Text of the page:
There’s also the testimony of fellow painters writing about Zorn’s palette during Zorn’s lifetime. For example, European-trained Birge Harrison (1854-1929), in his book “Landscape Painting” in 1909, says: “The expert cannot be bothered with useless pigments. He selects the few that are really essential and throws aside the rest as useless lumber. The distinguished Swedish artist, Zorn, uses but two colors—vermilion and yellow ochre; his two other pigments black and white, being the negation of color. With this palette, simple to the point of poverty, he nevertheless finds it possible to paint an immense variety of landscape and figure subjects.”



Then there are the actual palettes that survive in the Zorn museums. This one may have a touch of cadmium yellow, or perhaps a dab of blue or green, but it’s a small palette and a small box, and it seems to emphasize the main four colors.



Finally, there is the self portrait, which clearly shows the palette with the four colors: white, ochre, red, and black. Zorn was conscious of his own image. He was aware that he was an artist’s artist even in his own day. He proudly showed off the four-color palette.


What the doubters need to understand is that a limited palette is not a sign of impoverishment, but rather of resourcefulness. As Brummer says, “limitation could, in fact, be an asset.” Zorn’s experiments with limited palettes were a part of his virtuosity, a token of his strength as a painter.



Aristotle gives a report of the antique painter, who mingled colors of white, black, yellow and red, in order to achieve harmony in his work.15 We know that the ancient Greek painter Apelles used this palette,16 and the four color technique has been inherited by painters such as Velasquez, Rembrandt, Titian and Zorn.

Of the thirty or so parables of Jesus in the canonical Gospels, four were shown in medieval art almost to the exclusion of the others, but not normally mixed in with the narrative scenes of the Life, though the page from the Eadwine Psalter (Canterbury, mid 12th century) illustrated here provides an exception to this. These were: the Wise and Foolish Virgins, Dives and Lazarus, the Prodigal Son and the Good Samaritan.[15] The Labourers in the Vineyard also appear in Early Medieval works.




And when he was twelve years old, they went up as usual for the festival. When the festival was ended and they started to return, the boy Jesus stayed behind in Jerusalem, but his parents did not know it. Assuming that he was in the group of travelers, they went a day’s journey. Then they started to look for him among their relatives and friends. When they did not find him, they returned to Jerusalem to search for him. After three days they found him in the temple, sitting among the teachers, listening to them and asking them questions. And all who heard him were amazed at his understanding and his answers. When his parents saw him they were astonished; and his mother said to him, “Child, why have you treated us like this? Look, your father and I have been searching for you in great anxiety.” He said to them, “Why were you searching for me? Did you not know that I must be in my Father’s house?” But they did not understand what he said to them. Then he went down with them and came to Nazareth, and was obedient to them. His mother treasured all these things in her heart.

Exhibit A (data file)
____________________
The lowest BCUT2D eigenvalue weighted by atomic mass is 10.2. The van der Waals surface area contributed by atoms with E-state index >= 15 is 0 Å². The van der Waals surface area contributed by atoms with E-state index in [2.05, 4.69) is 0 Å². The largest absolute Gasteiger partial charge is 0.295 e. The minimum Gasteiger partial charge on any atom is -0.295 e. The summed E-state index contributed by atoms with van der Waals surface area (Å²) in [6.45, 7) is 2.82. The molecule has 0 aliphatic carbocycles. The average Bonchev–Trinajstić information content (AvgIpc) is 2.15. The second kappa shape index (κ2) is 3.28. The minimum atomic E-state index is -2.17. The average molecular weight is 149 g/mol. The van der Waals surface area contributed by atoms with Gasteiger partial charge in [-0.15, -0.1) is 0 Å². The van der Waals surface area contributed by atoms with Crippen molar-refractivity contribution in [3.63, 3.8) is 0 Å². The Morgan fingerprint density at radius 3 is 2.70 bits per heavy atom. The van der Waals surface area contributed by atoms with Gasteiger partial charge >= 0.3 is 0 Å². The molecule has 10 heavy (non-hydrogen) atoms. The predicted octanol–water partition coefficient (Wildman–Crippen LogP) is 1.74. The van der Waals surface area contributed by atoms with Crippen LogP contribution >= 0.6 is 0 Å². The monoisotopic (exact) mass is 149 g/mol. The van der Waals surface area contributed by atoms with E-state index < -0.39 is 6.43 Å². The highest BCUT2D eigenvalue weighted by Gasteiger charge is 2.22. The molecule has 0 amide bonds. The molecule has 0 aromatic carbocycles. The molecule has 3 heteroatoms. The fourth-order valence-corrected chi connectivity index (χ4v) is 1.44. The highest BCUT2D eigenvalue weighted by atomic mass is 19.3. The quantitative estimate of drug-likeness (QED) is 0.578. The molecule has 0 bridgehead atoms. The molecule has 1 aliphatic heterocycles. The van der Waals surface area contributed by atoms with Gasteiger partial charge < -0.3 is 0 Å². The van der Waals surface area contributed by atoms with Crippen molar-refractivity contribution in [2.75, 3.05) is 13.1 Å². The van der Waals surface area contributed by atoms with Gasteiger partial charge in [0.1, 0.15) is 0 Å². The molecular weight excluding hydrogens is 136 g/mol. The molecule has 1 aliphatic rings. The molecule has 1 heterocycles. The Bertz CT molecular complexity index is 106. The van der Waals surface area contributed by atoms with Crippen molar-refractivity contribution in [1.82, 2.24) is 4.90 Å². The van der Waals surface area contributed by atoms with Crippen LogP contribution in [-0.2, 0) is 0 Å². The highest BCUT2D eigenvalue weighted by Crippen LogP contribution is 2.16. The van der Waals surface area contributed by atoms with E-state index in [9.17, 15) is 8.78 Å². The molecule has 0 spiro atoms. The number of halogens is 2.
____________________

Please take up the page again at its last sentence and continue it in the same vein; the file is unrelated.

Luke 2: 42-51


Of course this is every parent’s nightmare: to lose your child. But for Mary it’s also a sign of what is to come, Jesus’ first revelation of who he is and what his mission will be. He leaves her temporarily now, only for three days, but there will come a day when he will leave again.


Three days. He was lost for three days. The prefigurement of the crucifixion couldn’t be more clear. And there’s something that gives me shivers. He was lost, but at the same time, he wasn’t wandering aimlessly, he was teaching in the Temple. He was in the Temple, which is a representation of heaven on earth.


The translation here (NRSV) is interesting: “His mother treasured all these things in her heart.” Treasured. She saves up her sorrows like treasures, hordes them in her heart like precious jewels. Who does that? Usually we want to push our sorrows away, hide them, forget the, overcome them. But Mary treasures them. These seven sorrows are her gift to us, to the poor banished children of Eve who cry to her for help. We cry to our mother who understands our pains and our griefs, who can journey with us and comfort us because she has suffered too. She consoles us with the same consolation she has received, the consolation of closeness to her beloved Son.


Mary knows how to draw close to Jesus even when he seems to have departed from her. She knows how to be close to him without clinging to him, without holding him back from his mission. She knows how to walk with him, to cherish even her own sufferings as pains which unite her with her Son’s suffering. In the Anima Christi we ask Christ to hide us in his wounds. Mary, surely, is already there, hidden away close to his wounded heart. And it is her very broken heart which allows her to remain near to him. The sword which pierces her heart is the same as the one that pierces his. That is the heart of Simeon’s prophecy. Every pain that Mary suffers is really one and the same, the pain of being the mother of the Savior, the pain of accompanying him to the cross. Her entire life is a journey to the cross, every step draws her closer to the cross and none more so that this moment when Christ has already begun to depart from her.